The Williams sisters advanced to the third round of doubles competition with a 6-4, 6-4 win over Raquel Kops-Jones and Abigail Spears. Next for Serena and Venus are 11th seeds Anastasia Pavlyuchenkova and Lucie Safarova.

Speaking of doubles, the Mladenovic watch is on: The Frenchwoman and partner Galina Voskoboeva have advanced to the third round, in which they will play 3rd seeds Nadia Petrova and Katarina Srebotnik. In mixed doubles, Mladenovic and Daniel Nestor, the Wimbledon champions, have advanced to the quarterfinals.


Todd.Spiker said...

Little, athletic, fiery and never-say-die.

Naturally, Giorgi is Italian! Francesca and Sara (and all the rest) have a new baby sister! :D

That match was fun to watch. Talk about deja vu.

Diane said...

I canceled an interview I had planned to do with Schiavone in April; she had lost her match and I had a conflicting engagement--it just didn't feel right. But one of the things I had planned to ask her was "What makes a Fighting Italian" a Fighting Italian? Fran, Flavia, Sara, Camila, Roberta--they will fight to the last half a second. And with such attitude!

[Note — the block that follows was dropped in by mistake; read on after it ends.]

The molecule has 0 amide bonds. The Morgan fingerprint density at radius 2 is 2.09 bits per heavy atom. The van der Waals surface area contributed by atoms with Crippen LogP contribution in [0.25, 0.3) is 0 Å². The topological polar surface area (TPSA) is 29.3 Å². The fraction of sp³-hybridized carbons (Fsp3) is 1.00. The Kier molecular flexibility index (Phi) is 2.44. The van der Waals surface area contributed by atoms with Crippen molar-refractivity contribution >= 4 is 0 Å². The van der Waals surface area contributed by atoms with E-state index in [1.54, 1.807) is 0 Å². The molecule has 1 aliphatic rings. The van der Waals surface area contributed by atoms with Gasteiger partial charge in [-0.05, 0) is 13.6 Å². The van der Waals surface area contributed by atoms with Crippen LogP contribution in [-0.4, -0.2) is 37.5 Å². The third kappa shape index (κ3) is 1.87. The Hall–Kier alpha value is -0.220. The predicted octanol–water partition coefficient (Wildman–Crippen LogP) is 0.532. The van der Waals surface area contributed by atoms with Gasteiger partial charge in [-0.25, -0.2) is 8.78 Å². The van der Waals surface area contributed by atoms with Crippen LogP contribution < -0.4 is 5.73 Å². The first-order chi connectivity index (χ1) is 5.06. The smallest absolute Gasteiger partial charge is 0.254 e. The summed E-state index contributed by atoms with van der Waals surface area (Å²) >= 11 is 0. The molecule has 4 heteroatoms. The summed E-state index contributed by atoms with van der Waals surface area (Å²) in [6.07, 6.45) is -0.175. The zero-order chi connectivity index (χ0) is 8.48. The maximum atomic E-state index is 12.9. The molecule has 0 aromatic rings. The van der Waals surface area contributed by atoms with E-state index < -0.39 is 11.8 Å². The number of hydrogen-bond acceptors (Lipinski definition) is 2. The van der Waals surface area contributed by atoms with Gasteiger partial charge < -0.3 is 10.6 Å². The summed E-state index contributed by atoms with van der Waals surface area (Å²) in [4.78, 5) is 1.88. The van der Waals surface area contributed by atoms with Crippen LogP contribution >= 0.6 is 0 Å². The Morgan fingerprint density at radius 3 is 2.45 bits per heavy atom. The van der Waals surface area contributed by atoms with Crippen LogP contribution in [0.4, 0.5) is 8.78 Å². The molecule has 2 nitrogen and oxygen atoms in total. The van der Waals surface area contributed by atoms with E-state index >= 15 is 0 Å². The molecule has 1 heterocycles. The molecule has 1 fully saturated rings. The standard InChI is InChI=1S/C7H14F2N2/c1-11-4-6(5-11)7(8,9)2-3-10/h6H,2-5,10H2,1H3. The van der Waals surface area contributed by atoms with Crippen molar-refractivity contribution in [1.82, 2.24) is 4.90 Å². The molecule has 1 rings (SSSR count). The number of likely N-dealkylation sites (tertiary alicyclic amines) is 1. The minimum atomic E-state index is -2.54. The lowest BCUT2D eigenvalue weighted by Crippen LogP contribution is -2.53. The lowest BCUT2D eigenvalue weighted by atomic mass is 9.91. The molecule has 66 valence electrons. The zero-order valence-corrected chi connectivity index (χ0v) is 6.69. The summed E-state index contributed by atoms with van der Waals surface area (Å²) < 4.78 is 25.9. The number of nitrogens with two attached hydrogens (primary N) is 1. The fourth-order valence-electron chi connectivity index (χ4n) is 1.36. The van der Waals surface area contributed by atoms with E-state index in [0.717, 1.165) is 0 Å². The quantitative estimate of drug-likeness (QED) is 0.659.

The heritage goes on......

jo shum said...

So the 16, I have to say Halep is the most impressive. LI too. Sometimes you look at their pose and their attitude on court as if they know they are going to win

sunny nine said...

Well, I agree with many of the things you said.
I also thought Halep and Kirilenko would make for a fun match but....I am impressed with the way Halep has continued to play and at this point doesn't seem like a "flash in the pan". I was also impressed with her maturity in the on-court interview and in her presser at New Haven.
The Giorgi-Woz match was fun. And I think the people were bored with the Maestro's beat down of Mannarino after watching an intense entertaining women's match. Giorgi didn't just play well and take her chances, she also didn't seem bothered by "under the lights at Ashe"-primetime at the Open and all that stuff. Her coach was great! I thought he would jump out of his skin during the match.